There is a moment before most theatrical performances when the audience decides for itself that the event is about to begin. The volume of chatter dissolves to near silence and the separate individuals who have made the trip to the theatre become unified as a body of spectators. For the first time the audience acts collectively. Before every performance of Richard III it is probable that this moment is heavy with expectation: somewhere backstage he is waiting to step forward and deliver himself to our eyes and ears. Over the following pages, I want to offer a detailed commentary on what might happen next. The cleanliness and predictable regularity of printed texts — all margins aligned, all font the same size, long speeches with the appearance of forbidding monuments — all this can, if we are not careful, lull us into reading Shakespeare’s plays as epic poems, or, more broadly, as Literature. Nor is there anything wrong with this. The artefact belongs to us, its audience, and it is our individual right to enjoy and value it on whatever level we choose. But if (cf. Chapter 6, Critical Assessments) we cannot be sure what Shakespeare intended this piece to mean, we can at least be sure that he meant it to be performed. That is, our enjoyment and valuation of the text is liable to increase if we can either see it in performance, or, while reading, make the effort to imagine the words as spoken in concrete situations by actors who are aware of our presence and are seeking to thrill, excite and move us.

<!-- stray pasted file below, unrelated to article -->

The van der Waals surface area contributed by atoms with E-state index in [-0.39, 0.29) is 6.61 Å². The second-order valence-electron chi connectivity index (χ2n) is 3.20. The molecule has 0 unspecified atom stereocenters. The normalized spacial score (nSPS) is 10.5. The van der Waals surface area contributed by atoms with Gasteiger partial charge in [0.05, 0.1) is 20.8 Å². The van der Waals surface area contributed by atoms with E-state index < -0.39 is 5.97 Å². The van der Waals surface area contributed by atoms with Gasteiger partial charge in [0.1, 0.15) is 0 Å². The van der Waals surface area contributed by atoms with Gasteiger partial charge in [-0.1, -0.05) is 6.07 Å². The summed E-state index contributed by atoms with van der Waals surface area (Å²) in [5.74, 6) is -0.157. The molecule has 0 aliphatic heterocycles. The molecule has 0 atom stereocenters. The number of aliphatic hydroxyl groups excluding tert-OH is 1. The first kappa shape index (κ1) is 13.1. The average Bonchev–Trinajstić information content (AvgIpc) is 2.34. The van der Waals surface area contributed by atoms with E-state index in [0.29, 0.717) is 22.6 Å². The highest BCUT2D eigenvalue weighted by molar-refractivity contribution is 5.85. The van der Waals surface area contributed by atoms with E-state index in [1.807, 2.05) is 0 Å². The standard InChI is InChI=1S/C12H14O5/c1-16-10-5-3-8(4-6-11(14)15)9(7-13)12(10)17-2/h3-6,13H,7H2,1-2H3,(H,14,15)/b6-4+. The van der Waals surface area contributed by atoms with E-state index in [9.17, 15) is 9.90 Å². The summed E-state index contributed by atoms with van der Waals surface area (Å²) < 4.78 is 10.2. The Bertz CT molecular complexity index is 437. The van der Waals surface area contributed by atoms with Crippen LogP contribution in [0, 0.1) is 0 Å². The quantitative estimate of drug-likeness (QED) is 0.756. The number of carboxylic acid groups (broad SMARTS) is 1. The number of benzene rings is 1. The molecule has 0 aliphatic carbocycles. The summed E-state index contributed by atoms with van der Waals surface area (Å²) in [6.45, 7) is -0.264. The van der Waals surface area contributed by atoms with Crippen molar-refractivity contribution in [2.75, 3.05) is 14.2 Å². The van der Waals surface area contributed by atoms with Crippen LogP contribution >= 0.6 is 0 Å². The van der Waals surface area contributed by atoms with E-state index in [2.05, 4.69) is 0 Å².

Swipe to navigate through the chapters of this book
Please log in to get access to this content
To get access to this content you need the following product:
- Macmillan Education UK
- Sequence number
- Chapter number